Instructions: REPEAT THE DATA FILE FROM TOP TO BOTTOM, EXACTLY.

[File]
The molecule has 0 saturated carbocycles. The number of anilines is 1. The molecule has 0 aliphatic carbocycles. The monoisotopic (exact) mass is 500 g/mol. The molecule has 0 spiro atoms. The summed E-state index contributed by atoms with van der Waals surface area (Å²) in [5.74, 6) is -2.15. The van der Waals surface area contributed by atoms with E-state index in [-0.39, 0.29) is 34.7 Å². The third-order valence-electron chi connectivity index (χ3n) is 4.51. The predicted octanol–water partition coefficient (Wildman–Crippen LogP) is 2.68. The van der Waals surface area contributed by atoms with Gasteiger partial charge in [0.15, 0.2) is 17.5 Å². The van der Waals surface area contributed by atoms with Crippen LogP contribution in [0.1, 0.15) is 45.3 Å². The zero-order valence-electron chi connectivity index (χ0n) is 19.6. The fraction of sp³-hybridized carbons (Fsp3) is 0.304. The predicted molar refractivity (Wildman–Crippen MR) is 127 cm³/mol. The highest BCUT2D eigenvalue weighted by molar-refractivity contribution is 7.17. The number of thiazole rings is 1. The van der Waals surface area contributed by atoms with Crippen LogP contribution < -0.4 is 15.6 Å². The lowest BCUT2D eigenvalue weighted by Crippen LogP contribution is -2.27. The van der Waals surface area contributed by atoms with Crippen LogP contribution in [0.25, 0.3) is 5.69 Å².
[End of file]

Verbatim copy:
The molecule has 0 saturated carbocycles. The number of anilines is 1. The molecule has 0 aliphatic carbocycles. The monoisotopic (exact) mass is 500 g/mol. The molecule has 0 spiro atoms. The summed E-state index contributed by atoms with van der Waals surface area (Å²) in [5.74, 6) is -2.15. The van der Waals surface area contributed by atoms with E-state index in [-0.39, 0.29) is 34.7 Å². The third-order valence-electron chi connectivity index (χ3n) is 4.51. The predicted octanol–water partition coefficient (Wildman–Crippen LogP) is 2.68. The van der Waals surface area contributed by atoms with Gasteiger partial charge in [0.15, 0.2) is 17.5 Å². The van der Waals surface area contributed by atoms with Crippen LogP contribution in [0.1, 0.15) is 45.3 Å². The zero-order valence-electron chi connectivity index (χ0n) is 19.6. The fraction of sp³-hybridized carbons (Fsp3) is 0.304. The predicted molar refractivity (Wildman–Crippen MR) is 127 cm³/mol. The highest BCUT2D eigenvalue weighted by molar-refractivity contribution is 7.17. The number of thiazole rings is 1. The van der Waals surface area contributed by atoms with Crippen LogP contribution < -0.4 is 15.6 Å². The lowest BCUT2D eigenvalue weighted by Crippen LogP contribution is -2.27. The van der Waals surface area contributed by atoms with Crippen LogP contribution in [0.25, 0.3) is 5.69 Å².